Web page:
Shakespeare’s play of young lovers and the challenges they face has been told and retold hundreds of times, but never with adorable talking garden gnomes. Putting all reverence for the original work aside, “Gnomeo & Juliet” is a fun, animated outing and given the movie’s young target audience the end is scripted differently from the original.
Clearly, this film is not for the literary purist. It is for someone who enjoys dialogue interspersed with clever references to other Shakespearean classics. It’s for someone who enjoys identifying who is “voicing” various characters (i.e. Michael Caine as Lord Redbrick) and for everyone who enjoys humming along to snippets of Elton John hits. It is fun for grown-ups and little ones will enjoy the molded cast, especially the talking flamingo and Gnomeo’s sidekick, “Schroom.”
Elton John is one of the many producers of “Gnomeo & Juliet” along with a myriad of writers (including a credit for William Shakespeare). Rising stars James McAvoy and Emily Blunt are the plaster-mold lovers. But let’s face it, the star power of “Gnomeo & Juliet” comes from all the pointy-headed, cleverly posed, red and blue figurines who are in no doubt somehow related to the very gnomes that grace your garden.
Reading to children – what a concept! William Goldman wrote both the book and the screenplay of “The Princess Bride.” An early effort by now-accomplished director Rob Reiner, this movie falls into the categories of action/adventure, romance, and comedy. Sword fights, grotesque creatures, and dangerous forests are interspersed with situational humor.
“The Princess Bride” opens with a grandfather (Peter Falk) reading to his ailing grandson (Fred Savage) a book that his father had read to him and his father before that. Throughout the telling of the fairy tale, the boy interrupts the reader of the fantasy, allowing just enough reality to keep the fairy tale adventure in perspective.
The princess Buttercup (Robin Wright in her first feature) and her true love Westley (Cary Elwes) part ways with the promise to reunite. While apart, Buttercup is kidnapped by a motley trio: Vizzini (Wallace Shawn), Inigo Montoya (Mandy Patinkin), and Fezzik (Andre the Giant). It’s up to Westley to fight for his true love using swordsmanship and wit. Just to complicate matters, Prince Humperdinck decides that he will take Buttercup as his bride regardless of her wishes.
“The Princess Bride” offers good, old-fashioned, “Once Upon a Time” storytelling. The movie is almost 25 years old, so what is missing are the special effects common (and expected) in current movies. No matter. A good story is a good story whether watched or read, preferably with a loving grandfather nearby.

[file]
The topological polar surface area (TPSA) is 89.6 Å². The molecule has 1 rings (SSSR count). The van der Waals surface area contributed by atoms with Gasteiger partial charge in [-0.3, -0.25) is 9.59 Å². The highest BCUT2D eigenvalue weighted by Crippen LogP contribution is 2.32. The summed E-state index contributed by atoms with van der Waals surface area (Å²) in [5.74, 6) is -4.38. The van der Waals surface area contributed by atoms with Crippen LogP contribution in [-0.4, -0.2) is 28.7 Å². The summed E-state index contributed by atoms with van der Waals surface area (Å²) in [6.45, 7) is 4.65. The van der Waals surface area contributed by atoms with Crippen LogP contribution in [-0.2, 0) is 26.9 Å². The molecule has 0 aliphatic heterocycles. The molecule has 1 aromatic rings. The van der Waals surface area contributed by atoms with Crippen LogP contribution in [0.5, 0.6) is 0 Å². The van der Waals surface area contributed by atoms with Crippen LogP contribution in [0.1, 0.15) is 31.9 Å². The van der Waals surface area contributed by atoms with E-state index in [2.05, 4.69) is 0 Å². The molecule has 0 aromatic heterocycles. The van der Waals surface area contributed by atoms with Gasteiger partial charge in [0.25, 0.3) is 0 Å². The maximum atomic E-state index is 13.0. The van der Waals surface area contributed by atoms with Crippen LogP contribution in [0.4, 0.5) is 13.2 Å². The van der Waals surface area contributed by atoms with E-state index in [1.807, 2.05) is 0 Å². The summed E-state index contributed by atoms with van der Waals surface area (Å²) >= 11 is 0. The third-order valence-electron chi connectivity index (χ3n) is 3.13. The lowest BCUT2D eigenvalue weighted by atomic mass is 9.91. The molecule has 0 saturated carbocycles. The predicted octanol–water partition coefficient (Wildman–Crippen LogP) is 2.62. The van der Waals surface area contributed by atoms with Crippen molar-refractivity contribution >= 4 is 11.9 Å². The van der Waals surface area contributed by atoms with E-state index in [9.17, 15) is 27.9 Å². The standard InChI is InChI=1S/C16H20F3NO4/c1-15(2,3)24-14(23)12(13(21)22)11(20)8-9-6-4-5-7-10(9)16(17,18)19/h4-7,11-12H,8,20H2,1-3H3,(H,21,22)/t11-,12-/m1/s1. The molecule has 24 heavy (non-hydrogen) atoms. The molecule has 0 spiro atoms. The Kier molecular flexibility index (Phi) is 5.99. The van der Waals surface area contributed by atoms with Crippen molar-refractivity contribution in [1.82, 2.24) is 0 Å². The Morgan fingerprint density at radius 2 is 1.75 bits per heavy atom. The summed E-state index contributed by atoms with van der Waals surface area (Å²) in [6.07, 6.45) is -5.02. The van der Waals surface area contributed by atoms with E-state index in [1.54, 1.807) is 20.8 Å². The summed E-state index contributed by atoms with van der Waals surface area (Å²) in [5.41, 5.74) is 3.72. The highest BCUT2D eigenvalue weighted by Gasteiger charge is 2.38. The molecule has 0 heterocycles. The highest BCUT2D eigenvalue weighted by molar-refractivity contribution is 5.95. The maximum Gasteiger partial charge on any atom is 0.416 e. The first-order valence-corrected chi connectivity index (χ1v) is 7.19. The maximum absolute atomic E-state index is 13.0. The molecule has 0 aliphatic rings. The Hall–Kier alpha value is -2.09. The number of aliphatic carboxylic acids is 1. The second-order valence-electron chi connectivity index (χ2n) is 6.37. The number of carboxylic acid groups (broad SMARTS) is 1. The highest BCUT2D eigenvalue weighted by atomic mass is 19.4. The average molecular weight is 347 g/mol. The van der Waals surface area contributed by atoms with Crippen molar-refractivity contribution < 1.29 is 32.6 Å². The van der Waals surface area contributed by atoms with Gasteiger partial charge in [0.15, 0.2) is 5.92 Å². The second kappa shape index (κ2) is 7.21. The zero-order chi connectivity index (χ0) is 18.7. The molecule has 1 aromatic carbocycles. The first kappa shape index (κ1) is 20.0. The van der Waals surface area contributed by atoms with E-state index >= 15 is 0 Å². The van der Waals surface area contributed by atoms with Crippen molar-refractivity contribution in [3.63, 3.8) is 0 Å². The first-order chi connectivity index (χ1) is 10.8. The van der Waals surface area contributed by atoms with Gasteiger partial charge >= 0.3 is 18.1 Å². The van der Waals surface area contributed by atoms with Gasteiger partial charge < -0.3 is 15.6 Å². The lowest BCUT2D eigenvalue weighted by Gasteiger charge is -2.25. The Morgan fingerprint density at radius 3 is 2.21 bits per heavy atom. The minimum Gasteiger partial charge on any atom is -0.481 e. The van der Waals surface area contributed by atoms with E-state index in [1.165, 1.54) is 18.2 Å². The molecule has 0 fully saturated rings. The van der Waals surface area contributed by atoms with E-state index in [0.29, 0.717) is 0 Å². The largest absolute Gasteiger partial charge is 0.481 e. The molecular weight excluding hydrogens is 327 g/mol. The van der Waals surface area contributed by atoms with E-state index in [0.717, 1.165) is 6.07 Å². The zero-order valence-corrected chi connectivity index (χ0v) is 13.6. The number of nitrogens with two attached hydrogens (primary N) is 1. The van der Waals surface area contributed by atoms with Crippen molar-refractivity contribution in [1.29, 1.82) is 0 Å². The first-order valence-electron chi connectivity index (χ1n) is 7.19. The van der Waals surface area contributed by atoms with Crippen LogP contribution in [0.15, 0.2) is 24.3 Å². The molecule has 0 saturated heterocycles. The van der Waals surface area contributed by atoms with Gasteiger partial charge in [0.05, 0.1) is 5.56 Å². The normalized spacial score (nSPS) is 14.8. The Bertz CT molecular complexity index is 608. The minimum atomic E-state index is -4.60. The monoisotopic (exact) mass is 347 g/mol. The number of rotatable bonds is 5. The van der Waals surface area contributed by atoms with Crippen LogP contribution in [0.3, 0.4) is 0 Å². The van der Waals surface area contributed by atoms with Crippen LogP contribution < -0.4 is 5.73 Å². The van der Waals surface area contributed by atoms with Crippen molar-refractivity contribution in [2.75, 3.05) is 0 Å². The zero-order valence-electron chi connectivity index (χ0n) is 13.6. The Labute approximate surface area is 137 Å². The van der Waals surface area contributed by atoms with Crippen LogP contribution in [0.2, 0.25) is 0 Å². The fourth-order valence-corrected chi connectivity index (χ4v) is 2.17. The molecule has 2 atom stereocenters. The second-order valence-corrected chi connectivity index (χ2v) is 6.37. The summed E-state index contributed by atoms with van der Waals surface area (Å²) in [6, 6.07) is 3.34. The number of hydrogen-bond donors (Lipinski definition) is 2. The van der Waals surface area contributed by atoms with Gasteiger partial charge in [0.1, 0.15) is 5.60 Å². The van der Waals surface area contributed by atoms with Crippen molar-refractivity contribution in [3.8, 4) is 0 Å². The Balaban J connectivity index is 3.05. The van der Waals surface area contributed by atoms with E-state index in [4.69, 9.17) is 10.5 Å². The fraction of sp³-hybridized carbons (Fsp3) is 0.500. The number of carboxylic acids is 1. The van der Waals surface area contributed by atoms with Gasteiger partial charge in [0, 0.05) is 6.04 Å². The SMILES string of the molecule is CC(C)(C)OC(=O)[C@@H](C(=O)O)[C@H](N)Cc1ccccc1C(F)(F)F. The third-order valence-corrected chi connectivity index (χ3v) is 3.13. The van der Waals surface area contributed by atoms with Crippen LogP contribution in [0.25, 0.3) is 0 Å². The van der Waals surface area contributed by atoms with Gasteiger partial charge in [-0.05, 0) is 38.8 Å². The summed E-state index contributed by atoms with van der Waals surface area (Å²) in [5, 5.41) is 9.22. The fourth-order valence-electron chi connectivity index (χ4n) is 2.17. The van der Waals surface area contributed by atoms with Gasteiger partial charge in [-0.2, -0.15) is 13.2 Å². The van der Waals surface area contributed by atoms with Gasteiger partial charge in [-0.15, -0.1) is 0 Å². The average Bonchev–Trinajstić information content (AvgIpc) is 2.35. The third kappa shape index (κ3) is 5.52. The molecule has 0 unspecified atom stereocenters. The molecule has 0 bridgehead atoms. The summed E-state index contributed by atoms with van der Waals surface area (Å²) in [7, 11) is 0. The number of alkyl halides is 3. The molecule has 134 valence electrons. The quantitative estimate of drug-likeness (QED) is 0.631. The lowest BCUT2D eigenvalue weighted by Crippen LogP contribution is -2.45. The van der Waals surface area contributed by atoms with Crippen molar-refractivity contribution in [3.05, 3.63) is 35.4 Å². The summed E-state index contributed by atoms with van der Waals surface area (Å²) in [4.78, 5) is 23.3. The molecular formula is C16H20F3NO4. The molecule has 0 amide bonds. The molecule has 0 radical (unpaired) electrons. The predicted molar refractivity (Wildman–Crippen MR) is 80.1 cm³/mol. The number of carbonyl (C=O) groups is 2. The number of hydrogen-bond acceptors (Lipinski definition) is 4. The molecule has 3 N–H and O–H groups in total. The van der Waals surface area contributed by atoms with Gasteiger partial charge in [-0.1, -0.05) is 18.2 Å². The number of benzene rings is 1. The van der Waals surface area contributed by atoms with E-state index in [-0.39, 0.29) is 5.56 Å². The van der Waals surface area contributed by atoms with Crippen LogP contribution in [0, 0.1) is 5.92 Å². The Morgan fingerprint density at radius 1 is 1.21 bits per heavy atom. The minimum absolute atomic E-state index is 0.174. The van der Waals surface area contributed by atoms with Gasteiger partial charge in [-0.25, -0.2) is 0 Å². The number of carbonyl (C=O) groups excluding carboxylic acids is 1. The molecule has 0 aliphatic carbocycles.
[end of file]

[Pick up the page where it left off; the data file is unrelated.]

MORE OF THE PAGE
Be careful what you wish for. It’s not unusual for youngsters to wish they were older. (Really, at what age do people stop adding a half or three quarters to their age when asked?)
Penny Marshall’s direction of “Big” is remarkably tuned in to the sensibilities of Josh, a thirteen-year-old who makes the fateful wish “to be big.” Even though Tom Hanks was in his thirties at the time of filming, his youthful appearance made his unlikely transition to a management position in a Manhattan toy company plausible. Well, plausible for the oft-used screenplay plot twist of becoming someone different than who one is.
Young Josh (David Moscow) ventures to the city with his best friend, Billy (Jared Rushton), in search of a carnival machine similar to the one where Josh made his fateful wish. When the boys learn it will take the gaming bureaucracy six weeks to find a similar machine, they find a cheap motel for Josh to stay in until he reverts back to his “boy” size.
A chance meeting at the toy store giant FAO Schwarz sets the stage for a clever musical interlude performed by Josh and his soon-to-be boss, MacMillan (Robert Loggia).
Susan (Elizabeth Perkins), a driven account executive, softens to Josh’s naïve persona, the antithesis of a power-hungry executive “Big” is fun and Hanks is brilliant as a young boy trapped in a grown man’s body. Because of some “grown-up” situations, it may not be suitable for elementary age children, but the rest of us can marvel about what it would be like to make that wish — perhaps in reverse — and let our imaginations run wild.
Rebecca Redshaw is an author and playwright who worked for 25 years in the film industry in Los Angeles. Copies of her book, SOFA CINEMA: An Easy Guide to DVDs, may be purchased at the Sequim Gazette.
She can be reached at firstname.lastname@example.org.
Grading this week’s DVDs: the ABC’s
Mon, Mar 19, 2012
Politics, political figures and spies
Tue, Mar 6, 2012
Tue, Feb 14, 2012
And now, reality
Mon, Jan 30, 2012
Looking back on the year that was (Part 1 of 2)
Wed, Dec 7, 2011
Film buffs should revisit ‘Northwest’
Wed, Nov 2, 2011
Conspiracy theories played out on film
Tue, Oct 18, 2011
Mix-ups, marriage and horse management
Mon, Oct 3, 2011
Going ‘Grease,’ locally and on DVD
Tue, Sep 13, 2011
It’s All About the Music
Fri, Sep 9, 2011